:: sharp wit :: You've become a lover of Shel Silverstein already, and you laugh heartily throughout his poems. I'm thrilled to share a sense of humor with you. Your expansive vocabulary grows ever greater, and your hunt for information is nearly unparalleled in my experience (your schoolmate Jacob vies for first place in this area, asking his grandmother today, "How was Europe formed?").

:: tender heart :: When I asked you if you wanted to make your grandpa a birthday card, you said "Yes! But I'm going to need a really big card because there are going to be lots of hearts." I hope you will maintain your loving nature and with it, your ability to bring even the shiest of friends into the fold with your patient and kind ways. You are a genuine people lover, and I feel lucky to be loved by you.

:: endeavorous spirit :: Endeavorous is not a word, although I'd like to make it a new one for you because I feel it sums you up so well. You are willing and even excited to try new things, whether they be activities, sports, or food. You encourage our whole family to experiment with your love of life. Thank you for being a stupendous individual.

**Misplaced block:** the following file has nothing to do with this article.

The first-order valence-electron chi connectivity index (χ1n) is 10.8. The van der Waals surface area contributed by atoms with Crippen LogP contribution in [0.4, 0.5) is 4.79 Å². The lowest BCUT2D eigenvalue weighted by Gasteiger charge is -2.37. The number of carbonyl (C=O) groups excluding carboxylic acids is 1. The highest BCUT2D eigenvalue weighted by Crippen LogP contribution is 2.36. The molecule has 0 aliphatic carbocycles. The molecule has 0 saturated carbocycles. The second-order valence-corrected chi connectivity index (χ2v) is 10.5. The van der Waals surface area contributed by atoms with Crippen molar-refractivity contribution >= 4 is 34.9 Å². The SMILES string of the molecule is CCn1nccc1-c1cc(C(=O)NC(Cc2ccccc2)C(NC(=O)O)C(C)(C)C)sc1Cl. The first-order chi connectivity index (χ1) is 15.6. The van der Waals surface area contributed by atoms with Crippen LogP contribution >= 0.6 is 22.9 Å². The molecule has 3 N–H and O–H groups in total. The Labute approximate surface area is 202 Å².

Love,
Mommy

Teaching Charlie to play baseball. 

Wednesday, May 01, 2013

on the range {week 17}: in the dirt

{On the Range} is my weekly series where I discuss what we're doing, reading, and eating. It's a little bit 52 project and other photo projects, and a little bit {Did you Read?} and {In the Ranger Kitchen}.

On the Range
April 23 - 29, 2013


"A portrait of my children, once a week, every week in 2013."

My week...
  • Has been spent with the front door open. As a way of explaining my absence--apart from celebrating the queen's fifth birthday and the visit of a much-missed mother--note exhibit A below:

Media
  • All of my library holds arrived in the same week (does this happen to you?), so I now have in my possession a stack of books that make me out to be more intelligent than deserved. They are: